This study examines the impact of biofuel production on the enjoyment of the human right to adequate food and the fundamental right of everyone to be free from hunger. It follows from internationally recognised human rights that States have a core obligation to ensure freedom from hunger for all, and that any decisions which may negatively affect the enjoyment of the right to food should be reviewed. This has also been reiterated by the UN Human Rights Council in its resolution adopted on 22 May 2008 as the result of its special session on the food crisis from a human rights perspective. This paper therefore explores whether and to what extent biofuel production has undermined or is likely in the future to undermine or weaken the access to food for vulnerable people, and whether there are any overriding ethical concerns that can justify biofuel production even if it harms access to necessary and sufficient food to avoid hunger.
The conclusions are that the liquid biofuel production has indeed contributed and is in the near future likely to continue to weaken the access to adequate food or to the resources by which vulnerable people can feed themselves, in at least three ways: Firstly, by contributing significantly to the increase in food prices. The study recognises that there are several other factors which jointly with biofuel production have caused the steep increase in food prices. Secondly, by causing land concentration for plantation-type production, due to considerations of economy of scale, which have led and are likely to continue to cause evictions or marginalisation of vulnerable groups and individuals. Many women in the developing countries, particularly in Africa, are likely to be particularly severely affected, should extensive biofuel production spread to their part of the world . Indigenous peoples and other groups with insecure title to the land on which they make their living have also been harmed and are likely to be so in the future. Third, biofuel production causes a number of environmental problems, reduces biodiversity, and lead to competition for water.
In light of this, the question is whether there are sufficient ethical justifications for biofuel production to override the negative consequences. The conclusions are (1) that the most widely used justification, that replacing fossil fuel (gasoline, diesel) by biofuel can reduce greenhouse gas emissions and thereby reduce global warming, is mostly not tenable. Most liquid biofuel production, distribution and use leads to as much and sometimes more greenhouse gas emissions than the use of fossil fuel, when both the direct and indirect consequences are taken into account, including the unavoidable land shifts that will be required by any expansion of such production; and (2) that biofuel production cannot in any significant degree improve the energy security of developed countries – to do so would require so vast allocation of land that it would be impossible for a multitude of reasons. It recognizes that the use of liquid biofuel reduces urban pollution to some extent, but not much since blending will still be necessary for a long time to come, and there are other ways to reduce pollution which have less negative consequences.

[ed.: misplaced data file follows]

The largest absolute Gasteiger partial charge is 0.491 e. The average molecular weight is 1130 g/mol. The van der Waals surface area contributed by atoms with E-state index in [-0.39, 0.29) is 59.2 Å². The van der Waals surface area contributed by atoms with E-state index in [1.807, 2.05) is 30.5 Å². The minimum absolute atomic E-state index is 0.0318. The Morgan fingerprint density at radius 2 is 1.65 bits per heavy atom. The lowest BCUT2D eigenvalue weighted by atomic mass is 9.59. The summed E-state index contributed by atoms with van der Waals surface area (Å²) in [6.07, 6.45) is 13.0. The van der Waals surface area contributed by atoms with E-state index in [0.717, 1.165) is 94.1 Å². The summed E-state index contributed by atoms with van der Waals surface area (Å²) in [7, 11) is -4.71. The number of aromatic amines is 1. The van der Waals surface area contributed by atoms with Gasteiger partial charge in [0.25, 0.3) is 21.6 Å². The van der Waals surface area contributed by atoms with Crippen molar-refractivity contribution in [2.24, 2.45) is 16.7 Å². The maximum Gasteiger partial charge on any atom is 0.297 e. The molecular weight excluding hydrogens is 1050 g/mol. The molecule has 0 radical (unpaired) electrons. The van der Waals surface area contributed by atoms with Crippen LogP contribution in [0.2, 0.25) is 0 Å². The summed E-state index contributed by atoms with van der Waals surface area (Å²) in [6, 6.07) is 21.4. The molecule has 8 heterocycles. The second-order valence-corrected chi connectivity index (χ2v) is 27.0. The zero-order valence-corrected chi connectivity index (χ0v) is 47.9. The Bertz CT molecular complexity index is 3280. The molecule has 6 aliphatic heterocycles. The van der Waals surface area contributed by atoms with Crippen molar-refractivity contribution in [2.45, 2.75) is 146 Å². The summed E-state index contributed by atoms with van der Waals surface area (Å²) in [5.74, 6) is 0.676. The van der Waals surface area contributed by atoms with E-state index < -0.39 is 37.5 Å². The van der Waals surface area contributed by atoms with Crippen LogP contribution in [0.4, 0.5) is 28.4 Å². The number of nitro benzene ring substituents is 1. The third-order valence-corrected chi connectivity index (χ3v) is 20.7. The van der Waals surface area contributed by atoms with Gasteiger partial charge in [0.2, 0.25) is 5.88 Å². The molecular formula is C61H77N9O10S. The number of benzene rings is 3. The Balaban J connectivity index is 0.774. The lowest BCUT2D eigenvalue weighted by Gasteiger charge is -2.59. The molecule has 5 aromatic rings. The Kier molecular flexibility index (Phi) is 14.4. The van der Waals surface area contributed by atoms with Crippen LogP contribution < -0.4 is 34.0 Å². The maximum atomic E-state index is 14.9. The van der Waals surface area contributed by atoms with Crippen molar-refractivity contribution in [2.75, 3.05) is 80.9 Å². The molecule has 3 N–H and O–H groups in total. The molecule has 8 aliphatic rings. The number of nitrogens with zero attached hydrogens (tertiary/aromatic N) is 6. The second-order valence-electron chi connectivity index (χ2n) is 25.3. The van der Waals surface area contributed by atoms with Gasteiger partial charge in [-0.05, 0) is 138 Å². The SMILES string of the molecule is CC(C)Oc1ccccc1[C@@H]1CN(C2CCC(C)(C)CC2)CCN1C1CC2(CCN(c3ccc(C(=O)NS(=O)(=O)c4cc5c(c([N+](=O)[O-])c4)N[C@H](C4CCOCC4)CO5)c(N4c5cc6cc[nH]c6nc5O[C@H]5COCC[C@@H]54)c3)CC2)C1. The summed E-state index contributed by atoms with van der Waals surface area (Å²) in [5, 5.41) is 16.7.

This study does not enter into discussion of the so-called ‘second-generation' biofuel, which is still only a speculative possibility that may in the future turn out not to become economically feasible. The paper then turns to the question whether there can be ways in which liquid biofuel production can be made compatible with full respect for the right to adequate food for all, and particularly with the right of everyone to be free from hunger. This would require that the decisions and implementations of policies and projects for biofuel production conform to the internationally adopted standards and guidelines for the realisation of the right to food. The study therefore examines the process requirements and the substantive obligations of States at the national and the international level and ends with a set of recommendations for the adoption of guidelines on biofuel production based on the primary concern to ensure freedom from hunger and the right to adequate food for all.

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